Genetic studies: A better understanding of genetic risk factors is playing a critical role in elucidating PD disease mechanisms. A 2011 NINDS workshop led to an analysis of data from PD genome-wide studies around the world, to correlate genetic variants and common traits among people with PD. The workshop contributed to the development of NeuroX, the first DNA chip that can identify genetic changes in persons at risk for a number of late-onset neurodegenerative diseases, including PD. Another NINDS collaborative, the Consortium On Risk for Early-onset Parkinson's Disease (CORE PD), hopes to identify the genetic factors that contribute to the development of early-onset PD. Current clinical studies include the genetic connection to memory and motor behavior, the search for genes that may increase the risk of PD and related neurodegenerative disorders, and identifying biomarkers for PD.
Mitochondria: These cellular energy factories may play a central role in PD. NINDS-funded scientists have found that hundreds of genes involved in mitochondrial function are less active in people with PD. Drugs that target genes involved in mitochondrial function could perhaps slow progression of the disease.
Motor complications: Involuntary movement, including dyskinesia (difficulty controlling intended muscle movement), as well as tremor, dystonia (involuntary muscle contractions), freezing of gait (inability to start walking), and other motor complications become evident as PD progresses; these symptoms are often difficult to treat. NINDS scientists have studied the safety and effectiveness of drugs and interventions in alleviating motor symptoms in persons with PD. For example, basic research using adenosine found it could improve motor complications associated with PD. A current NINDS clinical study of motor complications is testing an at-home device to evaluate PD movement symptoms while performing different tasks.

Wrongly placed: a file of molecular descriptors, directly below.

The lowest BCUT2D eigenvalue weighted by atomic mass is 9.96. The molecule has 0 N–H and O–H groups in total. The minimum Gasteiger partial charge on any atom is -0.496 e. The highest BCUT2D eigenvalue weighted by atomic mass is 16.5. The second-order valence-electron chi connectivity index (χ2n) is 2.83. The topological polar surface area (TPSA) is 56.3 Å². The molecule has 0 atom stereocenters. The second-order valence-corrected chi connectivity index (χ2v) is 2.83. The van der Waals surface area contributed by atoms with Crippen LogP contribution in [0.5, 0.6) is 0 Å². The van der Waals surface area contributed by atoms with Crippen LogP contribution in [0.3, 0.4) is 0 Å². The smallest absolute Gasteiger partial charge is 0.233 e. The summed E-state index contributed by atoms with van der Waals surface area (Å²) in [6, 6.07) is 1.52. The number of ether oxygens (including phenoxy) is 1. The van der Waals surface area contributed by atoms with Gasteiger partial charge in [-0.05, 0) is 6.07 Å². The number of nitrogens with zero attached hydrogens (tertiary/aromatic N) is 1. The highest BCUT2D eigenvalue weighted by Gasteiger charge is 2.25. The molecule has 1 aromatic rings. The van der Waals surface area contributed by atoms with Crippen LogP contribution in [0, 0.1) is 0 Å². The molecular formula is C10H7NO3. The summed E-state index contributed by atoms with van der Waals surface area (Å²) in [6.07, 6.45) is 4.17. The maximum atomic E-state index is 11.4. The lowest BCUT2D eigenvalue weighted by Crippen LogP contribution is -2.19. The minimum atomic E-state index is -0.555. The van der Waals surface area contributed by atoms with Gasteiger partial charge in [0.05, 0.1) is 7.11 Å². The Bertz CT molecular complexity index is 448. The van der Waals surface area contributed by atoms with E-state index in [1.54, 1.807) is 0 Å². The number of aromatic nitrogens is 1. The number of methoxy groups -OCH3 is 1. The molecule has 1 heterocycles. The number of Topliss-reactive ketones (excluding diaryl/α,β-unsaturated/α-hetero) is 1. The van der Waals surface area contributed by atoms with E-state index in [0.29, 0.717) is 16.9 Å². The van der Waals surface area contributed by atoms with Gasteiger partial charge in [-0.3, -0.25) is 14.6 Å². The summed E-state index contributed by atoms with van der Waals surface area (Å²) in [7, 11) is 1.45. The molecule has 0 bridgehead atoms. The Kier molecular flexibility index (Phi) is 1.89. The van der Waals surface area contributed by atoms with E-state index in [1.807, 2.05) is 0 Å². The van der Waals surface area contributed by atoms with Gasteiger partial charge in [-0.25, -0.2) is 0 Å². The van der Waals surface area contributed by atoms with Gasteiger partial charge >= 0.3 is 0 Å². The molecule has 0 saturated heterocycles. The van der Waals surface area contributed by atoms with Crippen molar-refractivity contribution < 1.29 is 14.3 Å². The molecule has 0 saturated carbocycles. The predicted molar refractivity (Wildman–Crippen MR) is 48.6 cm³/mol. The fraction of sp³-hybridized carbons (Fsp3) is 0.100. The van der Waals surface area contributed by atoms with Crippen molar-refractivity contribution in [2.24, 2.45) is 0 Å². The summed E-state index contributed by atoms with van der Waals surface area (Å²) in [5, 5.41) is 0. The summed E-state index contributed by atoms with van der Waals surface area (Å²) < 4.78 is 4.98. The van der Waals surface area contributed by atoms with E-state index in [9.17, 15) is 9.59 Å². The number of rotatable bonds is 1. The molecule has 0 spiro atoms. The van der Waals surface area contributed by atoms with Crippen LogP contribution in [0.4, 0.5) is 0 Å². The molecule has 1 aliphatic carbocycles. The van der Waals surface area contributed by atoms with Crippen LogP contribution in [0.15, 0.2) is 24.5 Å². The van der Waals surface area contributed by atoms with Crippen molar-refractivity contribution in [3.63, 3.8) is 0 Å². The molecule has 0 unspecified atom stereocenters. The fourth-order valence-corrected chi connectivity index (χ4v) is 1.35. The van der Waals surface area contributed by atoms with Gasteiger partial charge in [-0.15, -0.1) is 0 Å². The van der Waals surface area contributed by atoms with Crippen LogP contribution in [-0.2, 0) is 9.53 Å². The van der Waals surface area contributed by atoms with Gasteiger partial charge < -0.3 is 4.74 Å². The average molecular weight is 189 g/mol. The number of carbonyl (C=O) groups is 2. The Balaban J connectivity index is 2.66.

Nerve growth factors: Growth factors are proteins involved in nervous system formation and are of interest to researchers studying neurodegenerative diseases. One small clinical trial will assess the safety, tolerability, and potential clinical effects of gene therapy with Glial Derived Neurotrophic Factor (GDNF)—a protein that may help protect dopamine-producing nerve cells. This trial for individuals with advanced PD is based on NINDS-sponsored research showing that an advanced viral technique for delivery of the GDNF gene into the brain improves the health and function of the dopamine neurons in animal models of PD.
Neuroprotective Drugs: NINDS supports basic, clinical, and translational research aimed at protecting nerve cells from the damage caused by PD. The NINDS-funded NeuroNext Network is designed to test new therapies and to validate biomarkers in a number of neurological disorders, including Parkinson’s disease.
Stem cells: Scientists are exploring various types of cells, including induced pluripotent stem cells (iPSCs), as opportunities for PD drug discovery. iPSC technology is used to define disease mechanisms and discover the most promising treatments for sporadic PD. To pursue this area of research, NINDS established a PD cell research consortium in 2009 in collaboration with the Michael J. Fox Foundation and the Parkinson’s Disease Foundation.
Reference: National Institute of Neurological Diseases and Stroke
Last updated May 5, 2017
- Show All
- Causes & Risk Factors
- Signs & Symptoms
- Clinical Research